1.2.2. The Vertical Structure of the Atmosphere
Most of the gaseous constituents are well mixed throughout the atmosphere. However, the atmosphere itself is not physically uniform but has significant variations in temperature and pressure with altitude. Figure 1.1 shows the structure of the atmosphere, in which a series of layers is defined by reversals of temperature. The lowest layer, often referred to as the lower atmosphere, is called the troposphere. It ranges in thickness from 8km at the poles to 16km over the equator, mainly as the result of the different energy budgets at these locations (section 1.2.5, Campbell, 1986; Lamb, 1982). Although variations do occur, the average decline in temperature with altitude (known as the lapse rate) is approximately 6.5�C per kilometre. The troposphere contains up to 75% of the gaseous mass of the atmosphere, as well as nearly all of the water vapour and aerosols (Barry & Chorley, 1992), whilst 99% of the mass of the atmosphere lies within the lowest 30km.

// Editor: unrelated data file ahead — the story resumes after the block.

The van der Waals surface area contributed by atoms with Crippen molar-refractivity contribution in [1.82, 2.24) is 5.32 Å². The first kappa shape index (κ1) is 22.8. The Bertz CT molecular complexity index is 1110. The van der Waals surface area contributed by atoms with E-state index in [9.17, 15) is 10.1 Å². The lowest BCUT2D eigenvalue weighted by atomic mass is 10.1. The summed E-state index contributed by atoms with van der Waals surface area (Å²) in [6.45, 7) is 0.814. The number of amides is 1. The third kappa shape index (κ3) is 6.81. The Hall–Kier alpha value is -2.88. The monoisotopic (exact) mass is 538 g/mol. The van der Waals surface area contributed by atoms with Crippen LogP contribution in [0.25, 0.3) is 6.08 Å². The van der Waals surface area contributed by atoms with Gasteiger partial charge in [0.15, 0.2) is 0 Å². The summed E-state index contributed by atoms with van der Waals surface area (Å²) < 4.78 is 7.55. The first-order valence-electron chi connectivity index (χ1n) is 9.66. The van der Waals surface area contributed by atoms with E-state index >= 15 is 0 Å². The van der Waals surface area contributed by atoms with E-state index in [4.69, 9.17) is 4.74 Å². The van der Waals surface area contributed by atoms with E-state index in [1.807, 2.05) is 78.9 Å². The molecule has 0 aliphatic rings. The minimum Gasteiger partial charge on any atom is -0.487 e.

Owing to the temperature structure of the troposphere, it is in this region of the atmosphere where most of the world's weather systems develop. These are partly driven by convective processes that are established as warm surface air (heated by the Earth's surface) expands and rises before it is cooled at higher levels in the troposphere.
The tropopause (see Figure 1.1) marks the upper limit of the troposphere, above which temperatures remain constant before starting to rise again above about 20km. This temperature inversion prevents further convection of air, thus confining most of the world's weather to the troposphere.
The layer above the tropopause in which temperatures start to rise is known as the stratosphere. Throughout this layer, temperatures continue to rise to about an altitude of 50km, where the rarefied air may attain temperatures close to 0�C. This rise in temperature is caused by the absorption of solar ultraviolet radiation by the ozone layer (see section 1.2.1). Such a temperature profile creates very stable conditions, and the stratosphere lacks the turbulence that is so prevalent in the troposphere.
The stratosphere is capped by the stratopause, another temperature inversion occurring at about 50km. Above this lies the mesosphere up to about 80km through which temperatures fall again to almost -100�C. Above 80km temperatures rise continually (the thermosphere) to well beyond 1000�C, although owing to the highly rarefied nature of the atmosphere at these heights, such values are not comparable to those of the troposphere or stratosphere.